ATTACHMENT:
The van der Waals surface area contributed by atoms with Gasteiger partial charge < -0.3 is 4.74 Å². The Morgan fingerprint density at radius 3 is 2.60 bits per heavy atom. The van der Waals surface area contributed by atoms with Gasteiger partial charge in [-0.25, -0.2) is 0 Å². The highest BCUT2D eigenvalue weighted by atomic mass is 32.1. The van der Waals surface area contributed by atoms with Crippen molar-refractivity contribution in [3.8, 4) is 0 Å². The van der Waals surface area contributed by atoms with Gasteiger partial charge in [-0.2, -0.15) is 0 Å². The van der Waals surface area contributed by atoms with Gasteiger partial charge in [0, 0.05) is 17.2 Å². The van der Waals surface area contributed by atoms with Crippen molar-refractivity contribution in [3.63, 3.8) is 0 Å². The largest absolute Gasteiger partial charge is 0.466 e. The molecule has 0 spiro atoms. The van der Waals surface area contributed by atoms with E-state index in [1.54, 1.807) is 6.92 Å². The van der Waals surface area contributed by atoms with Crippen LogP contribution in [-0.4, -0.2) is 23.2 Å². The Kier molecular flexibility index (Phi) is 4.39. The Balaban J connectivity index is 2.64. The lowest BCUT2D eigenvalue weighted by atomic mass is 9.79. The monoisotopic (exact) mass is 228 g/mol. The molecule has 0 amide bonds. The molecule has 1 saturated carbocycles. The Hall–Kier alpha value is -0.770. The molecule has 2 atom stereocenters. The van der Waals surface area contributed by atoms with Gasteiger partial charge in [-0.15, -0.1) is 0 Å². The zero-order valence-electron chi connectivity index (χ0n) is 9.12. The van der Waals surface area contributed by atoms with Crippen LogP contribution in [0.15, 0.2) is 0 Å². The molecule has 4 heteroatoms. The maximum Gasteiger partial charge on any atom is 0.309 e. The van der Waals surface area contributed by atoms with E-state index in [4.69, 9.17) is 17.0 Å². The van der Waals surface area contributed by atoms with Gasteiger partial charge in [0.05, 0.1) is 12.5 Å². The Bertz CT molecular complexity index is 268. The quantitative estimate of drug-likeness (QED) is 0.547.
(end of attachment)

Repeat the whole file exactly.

The van der Waals surface area contributed by atoms with Gasteiger partial charge < -0.3 is 4.74 Å². The Morgan fingerprint density at radius 3 is 2.60 bits per heavy atom. The van der Waals surface area contributed by atoms with Gasteiger partial charge in [-0.25, -0.2) is 0 Å². The highest BCUT2D eigenvalue weighted by atomic mass is 32.1. The van der Waals surface area contributed by atoms with Crippen molar-refractivity contribution in [3.8, 4) is 0 Å². The van der Waals surface area contributed by atoms with Gasteiger partial charge in [-0.2, -0.15) is 0 Å². The van der Waals surface area contributed by atoms with Gasteiger partial charge in [0, 0.05) is 17.2 Å². The van der Waals surface area contributed by atoms with Crippen molar-refractivity contribution in [3.63, 3.8) is 0 Å². The largest absolute Gasteiger partial charge is 0.466 e. The molecule has 0 spiro atoms. The van der Waals surface area contributed by atoms with E-state index in [1.54, 1.807) is 6.92 Å². The van der Waals surface area contributed by atoms with Crippen LogP contribution in [-0.4, -0.2) is 23.2 Å². The Kier molecular flexibility index (Phi) is 4.39. The Balaban J connectivity index is 2.64. The lowest BCUT2D eigenvalue weighted by atomic mass is 9.79. The monoisotopic (exact) mass is 228 g/mol. The molecule has 0 amide bonds. The molecule has 1 saturated carbocycles. The Hall–Kier alpha value is -0.770. The molecule has 2 atom stereocenters. The van der Waals surface area contributed by atoms with Gasteiger partial charge in [-0.15, -0.1) is 0 Å². The zero-order valence-electron chi connectivity index (χ0n) is 9.12. The van der Waals surface area contributed by atoms with Crippen LogP contribution in [0.15, 0.2) is 0 Å². The molecule has 4 heteroatoms. The maximum Gasteiger partial charge on any atom is 0.309 e. The van der Waals surface area contributed by atoms with E-state index in [4.69, 9.17) is 17.0 Å². The van der Waals surface area contributed by atoms with Gasteiger partial charge in [0.05, 0.1) is 12.5 Å². The Bertz CT molecular complexity index is 268. The quantitative estimate of drug-likeness (QED) is 0.547.